What would a “no deal” Brexit mean—and what does it tell us about those who want it?BMJ 2018; 360 doi: https://doi.org/10.1136/bmj.k189 (Published 17 January 2018) Cite this as: BMJ 2018;360:k189
- Martin McKee, professor of European public health
- London School of Hygiene and Tropical Medicine, London, UK
There can be no doubt that prime minister Theresa May’s recent cabinet reshuffle did not turn out as planned. The subsequent discussion, however, about who was in or out, and why, overshadowed one widely trailed prediction that did not come to pass. This was the idea that May would appoint a minister with responsibility for a “no deal” Brexit. The story was only officially denied when the reshuffle was finally over.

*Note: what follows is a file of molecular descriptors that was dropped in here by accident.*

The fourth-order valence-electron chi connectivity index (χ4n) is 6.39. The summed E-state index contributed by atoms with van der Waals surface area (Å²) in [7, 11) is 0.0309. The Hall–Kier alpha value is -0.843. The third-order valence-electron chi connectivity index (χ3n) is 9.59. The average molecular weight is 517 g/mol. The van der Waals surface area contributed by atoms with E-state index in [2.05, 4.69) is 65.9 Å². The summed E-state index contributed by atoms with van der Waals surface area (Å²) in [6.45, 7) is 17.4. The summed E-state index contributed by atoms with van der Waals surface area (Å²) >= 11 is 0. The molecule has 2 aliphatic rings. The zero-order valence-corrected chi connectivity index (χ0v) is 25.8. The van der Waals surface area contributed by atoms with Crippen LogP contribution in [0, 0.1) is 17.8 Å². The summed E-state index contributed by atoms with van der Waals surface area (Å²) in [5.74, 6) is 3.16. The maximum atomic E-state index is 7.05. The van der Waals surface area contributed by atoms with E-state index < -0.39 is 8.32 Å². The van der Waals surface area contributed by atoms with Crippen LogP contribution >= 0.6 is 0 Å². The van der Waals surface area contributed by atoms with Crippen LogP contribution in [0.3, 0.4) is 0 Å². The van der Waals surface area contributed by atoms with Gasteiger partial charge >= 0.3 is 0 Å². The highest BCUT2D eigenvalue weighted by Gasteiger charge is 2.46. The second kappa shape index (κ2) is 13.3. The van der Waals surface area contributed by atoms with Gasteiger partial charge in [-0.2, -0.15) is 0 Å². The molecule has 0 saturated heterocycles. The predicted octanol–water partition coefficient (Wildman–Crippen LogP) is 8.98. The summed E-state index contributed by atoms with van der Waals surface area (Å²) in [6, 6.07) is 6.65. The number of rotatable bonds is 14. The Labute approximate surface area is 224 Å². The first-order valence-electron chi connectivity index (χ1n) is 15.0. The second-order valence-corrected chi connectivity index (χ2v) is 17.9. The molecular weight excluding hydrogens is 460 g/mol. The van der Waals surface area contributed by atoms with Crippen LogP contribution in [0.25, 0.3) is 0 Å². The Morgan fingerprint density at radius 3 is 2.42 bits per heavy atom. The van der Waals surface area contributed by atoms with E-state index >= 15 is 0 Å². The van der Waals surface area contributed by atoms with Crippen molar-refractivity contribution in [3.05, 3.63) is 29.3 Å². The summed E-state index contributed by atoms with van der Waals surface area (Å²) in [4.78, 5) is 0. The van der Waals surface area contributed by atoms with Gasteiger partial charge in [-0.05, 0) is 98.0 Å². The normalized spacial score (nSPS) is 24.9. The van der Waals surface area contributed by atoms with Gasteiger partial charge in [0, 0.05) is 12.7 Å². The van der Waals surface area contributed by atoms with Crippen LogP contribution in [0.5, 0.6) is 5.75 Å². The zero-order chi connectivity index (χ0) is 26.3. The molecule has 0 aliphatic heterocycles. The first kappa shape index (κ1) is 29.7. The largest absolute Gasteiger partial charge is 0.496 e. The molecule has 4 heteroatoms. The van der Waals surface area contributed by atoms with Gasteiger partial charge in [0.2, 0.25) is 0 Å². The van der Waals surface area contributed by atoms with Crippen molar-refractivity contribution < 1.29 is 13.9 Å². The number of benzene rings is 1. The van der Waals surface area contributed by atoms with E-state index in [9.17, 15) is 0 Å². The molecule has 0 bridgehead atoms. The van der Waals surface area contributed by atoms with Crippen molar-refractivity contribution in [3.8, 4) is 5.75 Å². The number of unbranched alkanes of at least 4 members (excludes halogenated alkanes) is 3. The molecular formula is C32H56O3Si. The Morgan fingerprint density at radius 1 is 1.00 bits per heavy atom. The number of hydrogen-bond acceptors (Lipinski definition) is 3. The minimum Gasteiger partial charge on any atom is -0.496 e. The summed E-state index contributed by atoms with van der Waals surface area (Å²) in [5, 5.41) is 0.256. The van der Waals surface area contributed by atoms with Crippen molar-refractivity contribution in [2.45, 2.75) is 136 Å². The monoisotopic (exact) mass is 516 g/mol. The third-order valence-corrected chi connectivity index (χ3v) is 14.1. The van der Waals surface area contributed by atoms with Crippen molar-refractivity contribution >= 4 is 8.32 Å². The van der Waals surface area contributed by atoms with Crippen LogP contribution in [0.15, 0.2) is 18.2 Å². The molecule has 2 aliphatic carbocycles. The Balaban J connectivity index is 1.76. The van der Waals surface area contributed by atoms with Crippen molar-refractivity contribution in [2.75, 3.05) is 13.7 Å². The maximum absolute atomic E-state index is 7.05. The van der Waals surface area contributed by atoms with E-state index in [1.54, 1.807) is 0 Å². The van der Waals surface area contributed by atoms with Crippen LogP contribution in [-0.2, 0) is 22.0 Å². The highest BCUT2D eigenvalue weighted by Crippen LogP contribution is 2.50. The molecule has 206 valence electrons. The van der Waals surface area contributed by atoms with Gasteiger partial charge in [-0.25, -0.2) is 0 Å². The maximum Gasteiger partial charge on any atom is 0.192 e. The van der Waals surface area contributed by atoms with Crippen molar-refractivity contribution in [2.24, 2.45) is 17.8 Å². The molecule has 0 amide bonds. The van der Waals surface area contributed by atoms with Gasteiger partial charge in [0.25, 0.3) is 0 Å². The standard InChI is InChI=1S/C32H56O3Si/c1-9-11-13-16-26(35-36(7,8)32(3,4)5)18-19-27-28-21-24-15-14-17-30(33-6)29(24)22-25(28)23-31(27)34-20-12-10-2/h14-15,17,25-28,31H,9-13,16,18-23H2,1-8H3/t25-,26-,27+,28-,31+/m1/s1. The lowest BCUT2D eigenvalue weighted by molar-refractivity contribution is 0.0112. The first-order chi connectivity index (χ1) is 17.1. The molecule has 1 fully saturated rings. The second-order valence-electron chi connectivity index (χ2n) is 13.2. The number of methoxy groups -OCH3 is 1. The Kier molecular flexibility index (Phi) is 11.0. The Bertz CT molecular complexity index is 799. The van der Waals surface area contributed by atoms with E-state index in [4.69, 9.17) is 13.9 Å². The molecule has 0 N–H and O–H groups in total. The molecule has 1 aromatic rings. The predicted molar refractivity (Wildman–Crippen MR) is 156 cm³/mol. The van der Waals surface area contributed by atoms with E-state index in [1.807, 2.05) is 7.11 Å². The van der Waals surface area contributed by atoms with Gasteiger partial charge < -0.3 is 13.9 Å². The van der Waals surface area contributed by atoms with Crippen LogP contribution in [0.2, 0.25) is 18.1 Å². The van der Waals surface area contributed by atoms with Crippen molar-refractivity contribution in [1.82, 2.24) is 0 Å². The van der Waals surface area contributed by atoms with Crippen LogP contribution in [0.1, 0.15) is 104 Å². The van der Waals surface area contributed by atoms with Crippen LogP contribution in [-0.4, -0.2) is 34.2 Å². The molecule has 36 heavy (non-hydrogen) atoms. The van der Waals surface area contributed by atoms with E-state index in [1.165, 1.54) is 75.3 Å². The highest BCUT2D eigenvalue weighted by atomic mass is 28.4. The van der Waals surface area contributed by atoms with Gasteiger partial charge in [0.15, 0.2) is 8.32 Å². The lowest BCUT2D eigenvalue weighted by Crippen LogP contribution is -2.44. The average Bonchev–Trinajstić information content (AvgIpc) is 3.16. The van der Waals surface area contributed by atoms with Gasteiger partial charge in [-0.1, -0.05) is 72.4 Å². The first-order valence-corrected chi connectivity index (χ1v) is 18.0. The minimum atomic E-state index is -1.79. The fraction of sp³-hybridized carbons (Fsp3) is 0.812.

An obvious question is whether, when the prime minister states that “no deal is better than a bad deal,” she really means it, or is it simply a negotiating ploy? Like so much about the government’s position on Brexit, it is impossible to …